Facebook has pretty much become the Social Security Administration when it comes to unified online identities, thanks to Facebook Connect. Sure, not everyone or every publisher or every app developer use Facebook’s social sign-in, but the social network has positioned itself as the dominant online identity registrar. Google thinks it has something to say about that.
The search giant has added the ability for online and mobile publishers as well as app developers to start using Google+ as a sign-in option. As with Facebook Connect, signing in with Google+ would connect a user’s on-site or in-app activity with their Google+ account. At launch, USA Today, The Guardian, Fitbit, Fancy, OpenTable and Shazam are among the publishers/developers to add Google+ as a sign-in option.
When users sign in to an app or site with Google+, they’ll receive a prompt explaining what Google+ information the publisher or developer will be able to access and the ability to specify who on Google+ will be able to see things shared from the site or app. As with Facebook, users can edit either option and opt out of sharing altogether.
When users do share their actions to Google+, those actions will show up in other users’ streams as interactive posts, which users can then click to open the app in the context of the post. For example, someone could click to buy a posted product or listen to a shared song.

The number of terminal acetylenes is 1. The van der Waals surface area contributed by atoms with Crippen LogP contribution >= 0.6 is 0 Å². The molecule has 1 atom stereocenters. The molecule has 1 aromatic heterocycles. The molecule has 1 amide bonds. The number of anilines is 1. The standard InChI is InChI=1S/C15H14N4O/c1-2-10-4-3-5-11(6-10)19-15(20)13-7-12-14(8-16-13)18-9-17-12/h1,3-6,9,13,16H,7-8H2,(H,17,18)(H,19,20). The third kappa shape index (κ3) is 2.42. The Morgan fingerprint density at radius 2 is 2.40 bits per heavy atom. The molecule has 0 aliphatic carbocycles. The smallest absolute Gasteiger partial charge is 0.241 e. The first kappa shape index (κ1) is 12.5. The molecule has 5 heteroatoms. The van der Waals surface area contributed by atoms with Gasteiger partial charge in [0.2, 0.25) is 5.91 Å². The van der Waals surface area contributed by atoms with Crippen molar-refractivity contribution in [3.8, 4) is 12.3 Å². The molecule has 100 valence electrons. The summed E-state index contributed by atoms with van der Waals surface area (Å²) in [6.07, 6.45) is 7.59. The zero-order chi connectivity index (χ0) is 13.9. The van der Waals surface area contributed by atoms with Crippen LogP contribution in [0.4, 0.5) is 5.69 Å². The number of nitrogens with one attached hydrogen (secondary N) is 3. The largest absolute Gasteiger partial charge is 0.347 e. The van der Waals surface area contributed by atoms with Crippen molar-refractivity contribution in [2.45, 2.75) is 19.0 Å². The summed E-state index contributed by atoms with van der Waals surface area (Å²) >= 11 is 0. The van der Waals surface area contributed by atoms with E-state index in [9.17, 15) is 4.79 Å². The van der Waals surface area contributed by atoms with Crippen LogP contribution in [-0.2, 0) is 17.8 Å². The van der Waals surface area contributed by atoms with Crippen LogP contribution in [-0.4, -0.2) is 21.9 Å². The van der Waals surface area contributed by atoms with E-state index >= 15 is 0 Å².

That may sound really similar to the idea Facebook promulgated when announcing Open Graph in September 2011 that led to the flood of Spotify songs shared to users’ News Feeds. Google is aiming not to wholly recreate that oversharing environment, and even took a jab at Facebook in detailing how Google+ sign-in would manage what on-site or in-app actions get shared to someone’s Google+ followers.
“Google+ doesn’t let apps spray ‘frictionless’ updates all over the stream, so app activity will only appear when it’s relevant (like when you’re actually looking for it),” wrote Google+ director of product management Seth Sternberg in a blog post announcing the news.
The real implication of Google+ as a social sign-on—assuming its 500 million registered users adopt the option, which could improve active user numbers—is the data grab as a counter to Facebook’s. The widespread use of Facebook Connect has filled out the ever-more-rich picture Facebook has of some users because it lets the social network see what sites and apps a user actually uses as opposed to simply likes. The precise popularity of Facebook Connect is unknown, but as more people and publishers adopt it, Facebook will get a more comprehensive view of users’ behaviors that can inform how the social network can target ads. Facebook’s ongoing courtship of mobile app developers—during which the company has been dangling carrots aimed at enticing them to integrate Facebook—suggests the company is well aware.
And Google’s announcement suggests that company is aware of Facebook’s potential as well. Google already casts an extremely wide net in being able to see what non-Google sites or apps people use, but Google+ sign-in would give them an idea of how people are using those sites and apps—if they choose to use Google+ in doing so. And that's a big if, given consumer's lukewarm embrace of Google+.